Remember: this is a natural part of the process. Everyone needs to go through it. Even they started somewhere and received the same types of critiques they’re now giving you. This type of support is essential for keeping you on the right track and giving you the proper skills to succeed!
If you truly want to know how to become a makeup artist, don’t you want to push yourself to be the best you can be?
The Consequences of Rejecting Constructive Criticism
Simply put: if you continue doing the wrong thing over and over again, you will struggle to become a makeup artist. You will never learn properly and your reputation will take a massive hit.
Think of it this way: you wouldn’t walk into a professional restaurant and insist on cooking a meal if you didn’t know how to cook. The logic is the same for makeup artistry.
If you’re making mistakes, it’s EXTREMELY important that you’re aware of it. More importantly, it’s critical that you understand why and what specifically you’re doing wrong. Only then can you improve and move forward with the intent of correcting your errors the next time.
Speaking from personal experience, the constructive criticism you’ll receive from your QC Makeup Academy tutor is going to be invaluable! Nathan Johnson has given me plenty of honest and straightforward responses to my work. He’s honestly the best!
No, your tutor is not always going to stroke your ego. But they WILL provide every last bit of feedback with kindness and knowledge. And as we all know, knowledge is power to succeed. The critiques you receive during your training are only said with love. They’re meant to steer you in the right direction; pinpointing step-by-step what’s working, what isn’t, and how to achieve the best result.
Personally, my feedback has gives me the motivation to become way more attentive to detail. I couldn’t be more grateful for it!
Constructive Criticism in the QC Virtual Classroom
Being a part of QC Makeup Academy’s Virtual Classroom on Facebook provides a great opportunity to see how constructive criticism is offered to students. This group also demonstrates real-life examples of constructive criticism being given and received in a healthy, positive way.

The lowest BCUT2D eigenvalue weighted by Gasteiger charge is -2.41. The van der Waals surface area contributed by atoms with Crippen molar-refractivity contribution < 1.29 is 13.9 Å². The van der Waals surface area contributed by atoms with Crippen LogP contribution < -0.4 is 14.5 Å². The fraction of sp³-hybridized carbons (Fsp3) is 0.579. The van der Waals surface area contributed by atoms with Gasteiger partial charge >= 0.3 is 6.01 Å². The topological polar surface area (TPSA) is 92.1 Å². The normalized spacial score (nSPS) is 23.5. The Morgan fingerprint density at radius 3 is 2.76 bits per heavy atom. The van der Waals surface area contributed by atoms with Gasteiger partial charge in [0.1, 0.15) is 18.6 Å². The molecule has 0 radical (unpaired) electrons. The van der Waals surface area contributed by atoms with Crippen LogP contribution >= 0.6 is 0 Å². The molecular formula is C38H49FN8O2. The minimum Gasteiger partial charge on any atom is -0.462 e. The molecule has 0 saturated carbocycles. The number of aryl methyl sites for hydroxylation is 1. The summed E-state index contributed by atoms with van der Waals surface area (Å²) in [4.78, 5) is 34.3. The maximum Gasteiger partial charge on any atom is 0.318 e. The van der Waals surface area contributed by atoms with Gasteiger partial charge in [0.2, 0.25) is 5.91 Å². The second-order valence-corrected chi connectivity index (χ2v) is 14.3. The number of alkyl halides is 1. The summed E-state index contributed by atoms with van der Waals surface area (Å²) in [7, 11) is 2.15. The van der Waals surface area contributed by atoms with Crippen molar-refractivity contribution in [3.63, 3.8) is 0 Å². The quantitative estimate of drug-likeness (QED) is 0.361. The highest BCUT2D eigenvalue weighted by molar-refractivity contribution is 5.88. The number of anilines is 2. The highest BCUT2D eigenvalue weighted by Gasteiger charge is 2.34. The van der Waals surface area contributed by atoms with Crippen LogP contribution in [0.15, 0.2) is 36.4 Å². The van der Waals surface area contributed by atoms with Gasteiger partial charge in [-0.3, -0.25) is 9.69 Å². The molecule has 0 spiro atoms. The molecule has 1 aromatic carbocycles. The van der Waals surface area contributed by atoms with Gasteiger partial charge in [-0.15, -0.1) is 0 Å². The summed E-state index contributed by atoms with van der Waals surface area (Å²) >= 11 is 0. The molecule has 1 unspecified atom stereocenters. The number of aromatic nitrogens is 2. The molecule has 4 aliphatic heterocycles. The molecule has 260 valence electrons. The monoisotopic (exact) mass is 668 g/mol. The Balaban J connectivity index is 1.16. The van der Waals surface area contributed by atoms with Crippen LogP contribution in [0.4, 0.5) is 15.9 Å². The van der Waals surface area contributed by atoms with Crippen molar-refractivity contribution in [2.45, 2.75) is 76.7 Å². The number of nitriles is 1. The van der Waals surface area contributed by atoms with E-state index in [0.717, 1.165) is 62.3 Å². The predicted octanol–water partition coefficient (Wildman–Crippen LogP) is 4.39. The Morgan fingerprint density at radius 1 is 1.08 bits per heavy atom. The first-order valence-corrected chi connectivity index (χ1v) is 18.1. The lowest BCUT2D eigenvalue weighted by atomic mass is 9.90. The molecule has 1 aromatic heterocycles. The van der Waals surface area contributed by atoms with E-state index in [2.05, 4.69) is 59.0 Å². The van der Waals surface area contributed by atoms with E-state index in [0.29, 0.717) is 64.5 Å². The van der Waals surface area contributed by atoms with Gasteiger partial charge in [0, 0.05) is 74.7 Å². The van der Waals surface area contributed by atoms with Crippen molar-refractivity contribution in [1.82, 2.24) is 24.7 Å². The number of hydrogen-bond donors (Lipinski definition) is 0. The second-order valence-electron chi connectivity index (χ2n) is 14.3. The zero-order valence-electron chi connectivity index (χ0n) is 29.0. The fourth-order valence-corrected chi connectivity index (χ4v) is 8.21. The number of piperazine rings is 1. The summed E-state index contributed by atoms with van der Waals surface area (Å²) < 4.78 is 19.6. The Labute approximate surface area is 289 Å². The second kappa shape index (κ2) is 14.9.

In the Virtual Classroom, students and graduates are encouraged to share photos of their work. Then other students, alumni, and tutors (I’m looking at you, Nathan) can see your work and examine it. They’ll regularly congratulate what you’ve done well, as well as suggest beneficial ways the look can be improved upon in the future.
This is a great way to get many different eyes looking at your work. It’s also the perfect chance to get you used to receiving constructive feedback, so you’ll be better prepared for the working world. I love that QC makes this sort of environment available to us!
Tips for Giving Productive Feedback
- Back up your critiques. Don’t just tell someone what they are doing wrong. Rather, explain which technique appears to be incorrect and why.
- Be helpful. If you’re pointing out what could have been done better, take the extra minute to explain how the individual can better that technique next time.
- Please use tact. There is no room for nastiness in constructive criticism. If you can’t phrase your feedback in a positive way, keep it to yourself.
- Make sure you are qualified to make that judgement call. If it’s not your area of expertise, or you are struggling yourself, it’s probably not your place to comment.
- Always be kind and respectful. Consider the kind of constructive criticism YOU would prefer to hear. If it would hurt your own feelings, it could very well hurt someone else’s. Getting critiqued can make people feel vulnerable. Delivering feedback in a way that makes them understand without taking offense isn’t always easy. So, it’s important to be mindful of the things you say and how you say them.
How to Become a Makeup Artist: Tips for Taking Productive Feedback
- Don’t get defensive. Constructive criticism isn’t meant to be an attack, so don’t treat it as such. In the professional industry, the way you respond to critiques can make or break your career. You’ll need a thick skin. Just try to remember that it’s coming from a good place and not meant to hurt you.
- Really listen to what’s being said. Not ALL critiques will be correct, but many of them will be. So, don’t shrug them off. Even if you initially disagree, take the time to really absorb the feedback. Try to view things objectively. As we discussed before, you’re never going to know everything. Sometimes, the only way to truly get better is by first acknowledging this.
So long as you’re open and receptive to the constructive feedback you receive, you’ll be become a makeup artist and launch a successful career before you know it! You’ve got this!
As always, thank you so much for taking the time to join me today. Please feel free to comment below with any questions or comments you may have. If you’d like to connect with me directly, I’m always available to chat in the Virtual Classroom.
Best of luck in your journey! 💕